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I have learned that Pennsylvania likes to put a small sign below a STOP sign that says "except for right turns." When I first moved here 16 years ago I stopped at a sign (I was in a cage) and noticed the driver coming from the right also had a Stop sign. I pulled out going straight and the next thing I know it's on my a$$ and horn blaring. They were only slowing to make a right turn through the Stop sign.

I couldn't figure that one out for a while.

I think that if the State is going to do that then they should put a sign on the other sign that warns you of that fact or stop the practice. I have since learned to look for that little rectangle sign below Stop signs from other directions.

Now-a-days - if an approaching vehicle is close enough to hit me if it does not stop - I wait until they do stop.
 

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The idea is, to allow as much traffic to flow through a T or Y intersection as possible. Here's how it works:



Basically, the traffic headed from the lower leg into the T often does not have a stop sign. The right and left side does, but the left arm can turn right without stopping since opposing traffic has to stop. Depending on visibility, the lower leg entering may have a stop sign, but not often.
 

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Discussion Starter #3
I can understand that - but my concern is how does the person coming from the left and planning on going straight (in your diagram) know that the person from the bottom is not going to stop if he is planning on making a right? You see the back of an octagonal sign pointed in their direction. I guess you have to look for the little rectangle one as well. Just saying... There was a time I was unaware of this kind oif set-up.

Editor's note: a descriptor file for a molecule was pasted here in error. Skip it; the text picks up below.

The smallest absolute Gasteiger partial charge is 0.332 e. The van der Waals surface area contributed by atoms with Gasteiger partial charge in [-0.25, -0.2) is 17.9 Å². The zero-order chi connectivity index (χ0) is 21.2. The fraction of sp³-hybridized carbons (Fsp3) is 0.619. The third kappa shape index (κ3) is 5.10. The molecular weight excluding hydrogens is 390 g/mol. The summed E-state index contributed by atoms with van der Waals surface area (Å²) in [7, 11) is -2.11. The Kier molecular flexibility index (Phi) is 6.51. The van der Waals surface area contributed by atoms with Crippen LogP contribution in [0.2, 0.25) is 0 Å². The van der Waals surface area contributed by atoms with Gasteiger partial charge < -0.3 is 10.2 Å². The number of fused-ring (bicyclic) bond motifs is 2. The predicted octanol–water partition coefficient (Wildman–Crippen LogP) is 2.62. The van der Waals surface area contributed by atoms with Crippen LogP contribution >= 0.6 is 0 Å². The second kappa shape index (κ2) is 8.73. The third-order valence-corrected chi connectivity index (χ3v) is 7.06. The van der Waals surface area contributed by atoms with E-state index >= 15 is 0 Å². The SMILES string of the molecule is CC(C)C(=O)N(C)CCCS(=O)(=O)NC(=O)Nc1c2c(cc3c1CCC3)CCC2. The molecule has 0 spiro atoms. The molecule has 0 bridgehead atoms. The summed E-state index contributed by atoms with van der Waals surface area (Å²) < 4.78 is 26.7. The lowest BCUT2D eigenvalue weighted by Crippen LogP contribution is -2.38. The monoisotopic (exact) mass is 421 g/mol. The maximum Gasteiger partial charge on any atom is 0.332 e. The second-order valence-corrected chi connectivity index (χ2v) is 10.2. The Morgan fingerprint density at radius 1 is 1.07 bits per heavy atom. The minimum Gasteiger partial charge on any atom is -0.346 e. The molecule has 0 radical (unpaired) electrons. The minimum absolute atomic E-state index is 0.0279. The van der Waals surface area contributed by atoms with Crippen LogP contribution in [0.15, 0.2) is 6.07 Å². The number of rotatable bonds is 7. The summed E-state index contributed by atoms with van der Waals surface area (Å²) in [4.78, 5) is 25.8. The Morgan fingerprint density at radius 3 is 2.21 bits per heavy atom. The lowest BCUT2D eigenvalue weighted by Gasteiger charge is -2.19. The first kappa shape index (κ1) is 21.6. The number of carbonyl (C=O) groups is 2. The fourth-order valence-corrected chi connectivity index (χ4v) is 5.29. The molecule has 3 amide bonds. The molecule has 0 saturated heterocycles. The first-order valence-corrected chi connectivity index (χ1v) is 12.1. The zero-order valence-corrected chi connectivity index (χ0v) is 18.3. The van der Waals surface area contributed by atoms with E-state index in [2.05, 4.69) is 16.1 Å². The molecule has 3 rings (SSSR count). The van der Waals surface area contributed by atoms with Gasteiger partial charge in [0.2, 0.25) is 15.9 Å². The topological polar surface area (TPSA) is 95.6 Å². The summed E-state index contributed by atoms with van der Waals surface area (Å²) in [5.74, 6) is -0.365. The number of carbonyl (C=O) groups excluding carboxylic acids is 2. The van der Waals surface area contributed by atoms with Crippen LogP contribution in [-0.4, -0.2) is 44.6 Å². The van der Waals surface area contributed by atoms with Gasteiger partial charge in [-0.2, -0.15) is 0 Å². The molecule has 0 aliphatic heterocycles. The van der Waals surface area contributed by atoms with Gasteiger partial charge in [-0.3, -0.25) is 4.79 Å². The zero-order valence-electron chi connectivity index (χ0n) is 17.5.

Locals know the situation... but pity the guy just passing through. There ought to be a warning - but how do you word it? Traffic from the right may/may not stop... might/might not have the right of way?
 

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That's crazy and a good way to get someone hurt. In Va. you can turn right on red. But you have to stop first. Treating it any other way would be like treating it as a yield sign.
 

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I can understand that - but my concern is how does the person coming from the left and planning on going straight (in your diagram) know that the person from the bottom is not going to stop if he is planning on making a right? You see the back of an octagonal sign pointed in their direction. I guess you have to look for the little rectangle one as well. Just saying... There was a time I was unaware of this kind oif set-up.

Locals know the situation... but pity the guy just passing through. There ought to be a warning - but how do you word it? Traffic from the right may/may not stop... might/might not have the right of way?
That's pretty much an issue with all traffic laws: the states create their own.

So, in Washington DC and a few other places, traffic inside a traffic circle yields to traffic entering, while nearly everywhere else it's the opposite.